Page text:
Wednesday, 6 January 2016

Bedtime Story (6/1/2016)


Happy New Year, everyone!  For the first story of 2016, I wanted to touch on what I think is a really important subject - the loneliness of the elderly and our responsibility to take care of them.  Yes, a big subject for a children's story, but I think almost any subject can be tackled in a story, if you go about it in the right way.  I hope that I have.  Enjoy!

Dotty's New "Nana"


The seat belt clicked into place and Dotty led out a loud groan.  This was not how she wanted to be spending her Saturday afternoon.

From the driving seat, her mum tutted.  "Dotty, come on.  We won't be very long."

Dotty's mum was a district nurse.  It was her job to go and visit sick people in their houses.  Today was supposed to be her day off, but another nurse had been held up at an appointment and Dotty's mum had promised to cover his next patient for him.  Given that Dotty wasn't at school and her dad was away with work, she had no choice but to go along.  But, as the car trundled down winding country lanes, Dotty would rather be anywhere else.

"You'll like Elsie," her mum promised, as she parked the car, at last.  "She's lovely."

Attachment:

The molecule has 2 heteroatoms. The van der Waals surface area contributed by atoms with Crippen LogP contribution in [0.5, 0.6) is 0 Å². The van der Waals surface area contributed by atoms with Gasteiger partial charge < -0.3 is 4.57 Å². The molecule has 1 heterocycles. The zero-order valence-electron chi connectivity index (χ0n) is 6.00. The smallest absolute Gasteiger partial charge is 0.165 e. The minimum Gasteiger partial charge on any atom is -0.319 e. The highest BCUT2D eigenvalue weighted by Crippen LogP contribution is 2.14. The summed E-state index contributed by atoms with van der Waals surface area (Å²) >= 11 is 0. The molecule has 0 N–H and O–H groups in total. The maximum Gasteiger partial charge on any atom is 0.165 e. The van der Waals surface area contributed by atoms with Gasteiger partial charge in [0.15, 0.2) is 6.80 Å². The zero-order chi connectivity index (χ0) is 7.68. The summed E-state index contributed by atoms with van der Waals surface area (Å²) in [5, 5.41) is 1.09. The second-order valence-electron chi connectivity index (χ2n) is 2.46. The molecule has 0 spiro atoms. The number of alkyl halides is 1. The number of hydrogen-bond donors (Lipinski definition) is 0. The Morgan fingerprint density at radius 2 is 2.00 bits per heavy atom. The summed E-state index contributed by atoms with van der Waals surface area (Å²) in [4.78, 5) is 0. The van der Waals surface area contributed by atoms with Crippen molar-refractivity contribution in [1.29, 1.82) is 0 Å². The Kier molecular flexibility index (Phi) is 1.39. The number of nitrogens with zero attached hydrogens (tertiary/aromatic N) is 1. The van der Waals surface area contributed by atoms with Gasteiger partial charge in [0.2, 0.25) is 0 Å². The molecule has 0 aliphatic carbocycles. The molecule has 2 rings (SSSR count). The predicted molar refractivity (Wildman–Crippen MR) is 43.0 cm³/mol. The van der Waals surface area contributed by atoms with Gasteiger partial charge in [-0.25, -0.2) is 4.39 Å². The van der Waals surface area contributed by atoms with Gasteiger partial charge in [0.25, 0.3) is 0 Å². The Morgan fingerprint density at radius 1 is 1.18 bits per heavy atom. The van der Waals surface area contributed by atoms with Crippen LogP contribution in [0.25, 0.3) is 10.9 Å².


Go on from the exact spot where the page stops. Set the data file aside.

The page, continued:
Dotty wrinkled her nose, as she climbed out of the car and stared at the little bungalow in front of her.  "How old is she?"

"Eighty three years young," Dotty's mum replied, grabbing her bag from the boot.

"That's ancient," Dotty groaned.

She followed her mum down the path that led to the bungalow's front door.  The door was a faded blue colour and the paint was peeling off.  As Dotty's mum rang the bell, Dotty heard a scratching sound and a faint miaow.

"That's Elsie's cat, Bob," Dotty's mum explained.  "I swear, he's almost as old as she is!"

The door creaked open and a ginger cat with white stripes all down his back rushed into the garden to play.  Dotty giggled.  She watched him for a while. before turning back to see the old lady who'd opened the door.

Elsie had white, wispy hair that looked almost like candy floss.  Her blue eyes had turned milky, but they still twinkled when she smiled.  Her hands were thin and blotchy, as she waved.  "Hello, little one.  You must be Dorothy?"